The Black Dahlia murder – the savage killing of 22-year-old Elizabeth Short in January of 1947 – was one of the biggest news stories of the 20th century, and continues to fascinate people to this day.
Rock ‘n’ rollers Buddy Holly, Ritchie Valens & Big Bopper died in a plane crash in 1959 – memorialized as ‘the day the music died.’ Here’s a look at some of the news stories from the time, and photos of the plane.
No words could so vividly portray the way the 19th century San Francisco skyline changed over a few short decades. Take a look back!
Just two weeks after giving birth to her son, Jackie Kennedy met with First Lady Mamie Eisenhower for a tour of the White House, in preparation for John F Kennedy’s presidential term to start the following month.
In the fifties, people wanted to know: What was rock ‘n’ roll music? Where did this wild dance noise come from – and was it safe for the kids? Should it be banned, or was it just a fad?
H G Wells interviewed civil rights leader Booker T Washington, and wrote: ‘Every such man stands… fighting against foul imaginations, misrepresentations, injustice, insult, and the naive unspeakable meannesses of base antagonists.’
Just 18 years old, Aretha Franklin moves flawlessly in her vocals — from spiritual, to blues to jazz and to pop; and her ability as a pianist is something more to reckon with. Aretha is the girl to watch!
Many of today’s Halloween costumes and the tales of pirate treasure we all know can be traced back to the life and times of the very real person, Captain Kidd. But where is his treasure?
There have been tales of what happened at Wounded Knee Creek in South Dakota in 1890. Here, see original vintage news reports of the battle, plus a historical review of the events from 1976.;
Love ’50s comic strips? Here you’ll find more than 50 old names like Hopalong Cassidy, Flash Gordon, Curly Kayo, Brick Bradford, Etta Kett, Grandma, The Lone Ranger, Moon Mullins, Myrtle and more.
For those who have not seen it, ‘The A Team’ is a straightforward piledriver of a show, a blue-collar ‘Mission Impossible’ without the finesse. Here’s a TV show review from 1983!
From homemade ornaments to DIY candy crafts, this collection of retro Christmas trimmings and craft ideas will give you some new ideas for old-fashioned holiday fun!
By substituting trick or treating with a retro-style Meet ‘n Treat Halloween party, the holiday can become a time for sharing the fun with family and neighbors in a spirit of friendship.
Remember apple head dolls – an early American craft with folk art roots that was popular again in the ’60s and ’70s? Find out how to make these shrunken apple dolls, and more about the art of dollmaking.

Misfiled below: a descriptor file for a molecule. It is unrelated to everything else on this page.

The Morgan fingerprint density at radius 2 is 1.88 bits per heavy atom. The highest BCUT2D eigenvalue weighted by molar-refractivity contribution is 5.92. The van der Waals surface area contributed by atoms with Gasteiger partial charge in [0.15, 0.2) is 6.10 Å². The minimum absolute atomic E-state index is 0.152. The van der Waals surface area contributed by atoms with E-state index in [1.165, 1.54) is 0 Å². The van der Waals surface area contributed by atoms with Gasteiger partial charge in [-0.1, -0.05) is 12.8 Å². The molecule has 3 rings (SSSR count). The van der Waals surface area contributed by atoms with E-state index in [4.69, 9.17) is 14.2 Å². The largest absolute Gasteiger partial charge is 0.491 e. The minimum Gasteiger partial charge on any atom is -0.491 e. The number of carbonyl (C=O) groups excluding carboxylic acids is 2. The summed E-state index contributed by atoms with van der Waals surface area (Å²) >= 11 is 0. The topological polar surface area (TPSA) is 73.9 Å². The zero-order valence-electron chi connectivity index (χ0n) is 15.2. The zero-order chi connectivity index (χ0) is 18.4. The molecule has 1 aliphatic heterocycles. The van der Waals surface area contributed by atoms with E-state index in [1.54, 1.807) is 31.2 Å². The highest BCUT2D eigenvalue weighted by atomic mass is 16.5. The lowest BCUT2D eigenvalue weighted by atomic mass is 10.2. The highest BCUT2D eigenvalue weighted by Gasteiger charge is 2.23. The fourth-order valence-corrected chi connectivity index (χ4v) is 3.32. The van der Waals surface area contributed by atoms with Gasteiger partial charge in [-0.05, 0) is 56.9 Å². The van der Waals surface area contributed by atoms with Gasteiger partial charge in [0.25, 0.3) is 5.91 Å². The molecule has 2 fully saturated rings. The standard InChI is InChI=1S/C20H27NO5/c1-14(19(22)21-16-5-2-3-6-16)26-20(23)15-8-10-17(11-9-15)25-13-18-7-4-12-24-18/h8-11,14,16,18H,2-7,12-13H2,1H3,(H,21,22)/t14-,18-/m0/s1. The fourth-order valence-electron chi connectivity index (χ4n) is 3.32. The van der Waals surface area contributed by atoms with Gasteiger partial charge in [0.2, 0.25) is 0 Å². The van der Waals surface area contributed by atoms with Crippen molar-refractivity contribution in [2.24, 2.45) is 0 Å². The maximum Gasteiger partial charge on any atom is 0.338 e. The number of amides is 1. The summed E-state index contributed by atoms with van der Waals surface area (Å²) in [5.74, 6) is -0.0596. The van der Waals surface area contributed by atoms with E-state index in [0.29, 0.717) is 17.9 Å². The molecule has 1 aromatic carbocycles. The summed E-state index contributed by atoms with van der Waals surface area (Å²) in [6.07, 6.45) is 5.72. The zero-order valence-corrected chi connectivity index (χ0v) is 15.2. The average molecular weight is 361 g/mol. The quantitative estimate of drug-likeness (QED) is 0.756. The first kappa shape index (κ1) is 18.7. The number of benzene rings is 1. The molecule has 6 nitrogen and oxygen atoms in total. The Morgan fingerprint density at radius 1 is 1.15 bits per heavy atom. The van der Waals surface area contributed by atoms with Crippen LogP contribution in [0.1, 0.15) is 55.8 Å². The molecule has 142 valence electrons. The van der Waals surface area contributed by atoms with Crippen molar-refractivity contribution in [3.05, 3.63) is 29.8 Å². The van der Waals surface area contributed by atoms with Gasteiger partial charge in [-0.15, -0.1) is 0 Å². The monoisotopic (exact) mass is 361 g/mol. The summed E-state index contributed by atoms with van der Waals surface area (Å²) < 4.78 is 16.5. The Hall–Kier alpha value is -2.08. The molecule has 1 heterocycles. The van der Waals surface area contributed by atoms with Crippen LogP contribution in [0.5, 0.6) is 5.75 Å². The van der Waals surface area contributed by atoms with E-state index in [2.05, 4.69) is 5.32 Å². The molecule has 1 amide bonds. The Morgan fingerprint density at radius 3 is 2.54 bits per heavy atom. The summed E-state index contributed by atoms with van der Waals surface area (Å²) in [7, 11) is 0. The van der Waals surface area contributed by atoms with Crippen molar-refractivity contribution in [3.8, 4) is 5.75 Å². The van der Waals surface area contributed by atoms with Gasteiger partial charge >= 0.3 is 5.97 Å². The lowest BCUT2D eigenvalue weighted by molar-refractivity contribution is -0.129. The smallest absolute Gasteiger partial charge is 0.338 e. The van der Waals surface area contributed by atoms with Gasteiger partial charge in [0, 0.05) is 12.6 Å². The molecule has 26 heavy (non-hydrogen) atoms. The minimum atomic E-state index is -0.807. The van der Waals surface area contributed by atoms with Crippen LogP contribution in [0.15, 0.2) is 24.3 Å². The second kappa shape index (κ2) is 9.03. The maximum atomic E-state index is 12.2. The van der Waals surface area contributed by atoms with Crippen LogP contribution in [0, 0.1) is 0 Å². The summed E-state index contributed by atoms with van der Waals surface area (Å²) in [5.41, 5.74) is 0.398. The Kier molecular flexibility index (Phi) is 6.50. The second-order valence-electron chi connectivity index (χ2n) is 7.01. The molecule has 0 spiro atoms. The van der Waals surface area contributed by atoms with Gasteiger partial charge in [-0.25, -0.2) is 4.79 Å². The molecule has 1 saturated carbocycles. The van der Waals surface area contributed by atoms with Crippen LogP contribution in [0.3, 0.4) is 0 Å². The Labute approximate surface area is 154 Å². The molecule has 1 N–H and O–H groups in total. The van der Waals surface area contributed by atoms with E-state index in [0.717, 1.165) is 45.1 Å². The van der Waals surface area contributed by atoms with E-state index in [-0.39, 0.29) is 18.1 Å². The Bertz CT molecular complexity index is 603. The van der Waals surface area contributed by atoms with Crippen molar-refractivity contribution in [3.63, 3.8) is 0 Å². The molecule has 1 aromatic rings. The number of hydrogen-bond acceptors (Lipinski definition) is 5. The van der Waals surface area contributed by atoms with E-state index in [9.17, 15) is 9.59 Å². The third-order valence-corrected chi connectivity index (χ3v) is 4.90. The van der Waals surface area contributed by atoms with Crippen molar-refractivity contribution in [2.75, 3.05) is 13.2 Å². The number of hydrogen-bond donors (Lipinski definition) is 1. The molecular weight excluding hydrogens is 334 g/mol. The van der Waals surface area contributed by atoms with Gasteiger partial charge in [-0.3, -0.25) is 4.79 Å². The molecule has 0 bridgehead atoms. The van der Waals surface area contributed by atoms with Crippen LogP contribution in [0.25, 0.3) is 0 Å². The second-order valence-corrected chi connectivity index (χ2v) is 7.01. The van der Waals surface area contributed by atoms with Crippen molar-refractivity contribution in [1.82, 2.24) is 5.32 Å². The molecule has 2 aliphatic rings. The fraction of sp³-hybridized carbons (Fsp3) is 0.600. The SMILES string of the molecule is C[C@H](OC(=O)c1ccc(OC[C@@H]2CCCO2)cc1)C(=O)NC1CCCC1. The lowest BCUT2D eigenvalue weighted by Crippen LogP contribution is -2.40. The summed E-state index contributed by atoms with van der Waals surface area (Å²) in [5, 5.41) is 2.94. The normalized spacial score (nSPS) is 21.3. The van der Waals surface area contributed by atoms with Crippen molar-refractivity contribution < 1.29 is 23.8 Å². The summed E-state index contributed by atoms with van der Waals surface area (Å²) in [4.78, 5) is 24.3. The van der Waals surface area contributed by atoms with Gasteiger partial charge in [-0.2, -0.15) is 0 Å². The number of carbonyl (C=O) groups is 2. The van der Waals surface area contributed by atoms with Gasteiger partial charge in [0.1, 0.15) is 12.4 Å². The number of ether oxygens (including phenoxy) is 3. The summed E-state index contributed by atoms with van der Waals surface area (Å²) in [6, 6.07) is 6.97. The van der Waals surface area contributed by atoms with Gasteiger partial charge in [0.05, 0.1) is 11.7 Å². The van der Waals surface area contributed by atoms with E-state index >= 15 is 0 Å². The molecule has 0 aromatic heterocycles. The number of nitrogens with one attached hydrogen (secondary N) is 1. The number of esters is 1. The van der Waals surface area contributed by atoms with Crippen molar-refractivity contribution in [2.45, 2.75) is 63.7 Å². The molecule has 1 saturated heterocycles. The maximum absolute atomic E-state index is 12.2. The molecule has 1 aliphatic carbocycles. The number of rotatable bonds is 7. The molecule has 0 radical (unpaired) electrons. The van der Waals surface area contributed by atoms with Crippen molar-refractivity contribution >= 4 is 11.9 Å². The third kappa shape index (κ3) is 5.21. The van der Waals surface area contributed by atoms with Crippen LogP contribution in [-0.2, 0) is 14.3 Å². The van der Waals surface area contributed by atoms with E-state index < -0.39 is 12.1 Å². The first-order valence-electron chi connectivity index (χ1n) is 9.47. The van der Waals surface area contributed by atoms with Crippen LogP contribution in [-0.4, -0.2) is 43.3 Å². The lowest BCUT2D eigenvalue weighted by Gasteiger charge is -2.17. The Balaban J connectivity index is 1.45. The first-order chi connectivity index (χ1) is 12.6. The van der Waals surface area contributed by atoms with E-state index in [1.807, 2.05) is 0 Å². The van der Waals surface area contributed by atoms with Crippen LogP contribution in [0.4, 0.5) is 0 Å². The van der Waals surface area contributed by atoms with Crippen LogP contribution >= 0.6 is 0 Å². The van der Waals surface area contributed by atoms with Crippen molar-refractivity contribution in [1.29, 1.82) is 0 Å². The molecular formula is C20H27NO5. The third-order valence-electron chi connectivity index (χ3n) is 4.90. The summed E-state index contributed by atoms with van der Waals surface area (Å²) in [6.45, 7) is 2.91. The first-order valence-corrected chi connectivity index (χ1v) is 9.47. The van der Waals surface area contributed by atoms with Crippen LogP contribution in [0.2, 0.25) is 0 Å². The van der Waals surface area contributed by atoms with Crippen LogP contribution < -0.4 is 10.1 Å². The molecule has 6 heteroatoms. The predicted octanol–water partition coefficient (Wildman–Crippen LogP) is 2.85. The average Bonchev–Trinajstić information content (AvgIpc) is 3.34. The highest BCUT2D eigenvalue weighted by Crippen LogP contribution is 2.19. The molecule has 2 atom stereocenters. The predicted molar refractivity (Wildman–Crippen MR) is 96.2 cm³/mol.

On the top of one of the taller buildings of the time, the Hotel Majestic’s roof garden was where the elite partied back around the turn of the century.
Back in 1871, The Great Chicago Fire killed an estimated 200 to 300 people, destroyed more than three square miles of the city, and left 100,000 people homeless.
Buttermilk cooler recipe – It’s orange juice and buttermilk, and it’s just a little wild. And delicious.
Iced Nesselrode Pudding, a chestnut-based chilled sweet, was considered to be very expensive, very fancy, very tasty — and was, consequently, very popular during the Victorian era.
In the ’30s, Chicago gang leader Al Capone was imprisoned for income tax evasion, and served most of his time on Alcatraz, where he faced constant death threats.
What is VJ Day? It means “Victory in Japan” day – the celebration that marked the end of WWII when Japan finally announced its surrender to Allied forces in the summer of 1945. Here’s a look back.
In August of 1969, actress Sharon Tate and four others were found dead in what police said resembled a ritualistic mass murder. Four months later, Charles Manson and the Manson ‘family’ would be charged with the crime. Here’s how it all happened.
Starting in 1914, there was a lot of hype about Old Gilbert, Arizona, a little town near Phoenix: ‘the fastest growing and most prosperous community in the Southwest.” See how it’s grown!
Here is one theory about how the Liberty Bell was cracked, according to an old man who confessed to breaking the famous bell when he was just a boy.
Blazing Saddles is a western set in 1874, but this comedy also includes a gigantic pie-throwing scene featuring 40 swishing dancers, Tarzan, Cheetah and Hitler.